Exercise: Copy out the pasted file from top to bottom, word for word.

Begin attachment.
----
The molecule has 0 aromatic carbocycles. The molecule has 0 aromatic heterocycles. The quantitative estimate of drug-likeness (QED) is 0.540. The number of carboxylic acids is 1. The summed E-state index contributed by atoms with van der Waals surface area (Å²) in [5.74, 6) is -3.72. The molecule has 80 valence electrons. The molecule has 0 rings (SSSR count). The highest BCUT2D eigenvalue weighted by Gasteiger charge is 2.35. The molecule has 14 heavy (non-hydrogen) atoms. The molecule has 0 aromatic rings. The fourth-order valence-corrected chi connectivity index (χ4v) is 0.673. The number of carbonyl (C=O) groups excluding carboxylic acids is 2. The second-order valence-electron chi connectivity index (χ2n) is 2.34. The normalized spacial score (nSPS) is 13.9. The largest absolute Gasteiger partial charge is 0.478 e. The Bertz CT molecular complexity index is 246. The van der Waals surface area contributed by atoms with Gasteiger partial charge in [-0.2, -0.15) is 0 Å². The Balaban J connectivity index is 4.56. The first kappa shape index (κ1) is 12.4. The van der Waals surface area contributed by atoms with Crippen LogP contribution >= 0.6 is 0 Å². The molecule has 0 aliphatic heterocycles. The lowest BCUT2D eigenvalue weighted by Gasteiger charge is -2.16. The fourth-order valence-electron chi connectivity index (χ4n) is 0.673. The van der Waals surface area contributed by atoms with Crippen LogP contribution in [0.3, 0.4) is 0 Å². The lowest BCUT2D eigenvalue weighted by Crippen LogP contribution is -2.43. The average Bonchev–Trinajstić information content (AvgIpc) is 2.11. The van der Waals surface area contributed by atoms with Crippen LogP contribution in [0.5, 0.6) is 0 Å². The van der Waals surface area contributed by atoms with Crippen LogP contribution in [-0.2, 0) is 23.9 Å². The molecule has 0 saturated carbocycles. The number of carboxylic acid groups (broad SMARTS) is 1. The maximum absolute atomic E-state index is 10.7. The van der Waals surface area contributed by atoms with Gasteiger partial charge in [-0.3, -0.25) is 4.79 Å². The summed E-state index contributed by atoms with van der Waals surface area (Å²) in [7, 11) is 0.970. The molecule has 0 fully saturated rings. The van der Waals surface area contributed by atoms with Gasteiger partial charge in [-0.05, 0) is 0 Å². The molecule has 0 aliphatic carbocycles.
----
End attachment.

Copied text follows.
The molecule has 0 aromatic carbocycles. The molecule has 0 aromatic heterocycles. The quantitative estimate of drug-likeness (QED) is 0.540. The number of carboxylic acids is 1. The summed E-state index contributed by atoms with van der Waals surface area (Å²) in [5.74, 6) is -3.72. The molecule has 80 valence electrons. The molecule has 0 rings (SSSR count). The highest BCUT2D eigenvalue weighted by Gasteiger charge is 2.35. The molecule has 14 heavy (non-hydrogen) atoms. The molecule has 0 aromatic rings. The fourth-order valence-corrected chi connectivity index (χ4v) is 0.673. The number of carbonyl (C=O) groups excluding carboxylic acids is 2. The second-order valence-electron chi connectivity index (χ2n) is 2.34. The normalized spacial score (nSPS) is 13.9. The largest absolute Gasteiger partial charge is 0.478 e. The Bertz CT molecular complexity index is 246. The van der Waals surface area contributed by atoms with Gasteiger partial charge in [-0.2, -0.15) is 0 Å². The Balaban J connectivity index is 4.56. The first kappa shape index (κ1) is 12.4. The van der Waals surface area contributed by atoms with Crippen LogP contribution >= 0.6 is 0 Å². The molecule has 0 aliphatic heterocycles. The lowest BCUT2D eigenvalue weighted by Gasteiger charge is -2.16. The fourth-order valence-electron chi connectivity index (χ4n) is 0.673. The van der Waals surface area contributed by atoms with Crippen LogP contribution in [0.3, 0.4) is 0 Å². The lowest BCUT2D eigenvalue weighted by Crippen LogP contribution is -2.43. The average Bonchev–Trinajstić information content (AvgIpc) is 2.11. The van der Waals surface area contributed by atoms with Crippen LogP contribution in [0.5, 0.6) is 0 Å². The van der Waals surface area contributed by atoms with Crippen LogP contribution in [-0.2, 0) is 23.9 Å². The molecule has 0 saturated carbocycles. The number of carboxylic acid groups (broad SMARTS) is 1. The maximum absolute atomic E-state index is 10.7. The van der Waals surface area contributed by atoms with Gasteiger partial charge in [-0.3, -0.25) is 4.79 Å². The summed E-state index contributed by atoms with van der Waals surface area (Å²) in [7, 11) is 0.970. The molecule has 0 fully saturated rings. The van der Waals surface area contributed by atoms with Gasteiger partial charge in [-0.05, 0) is 0 Å². The molecule has 0 aliphatic carbocycles.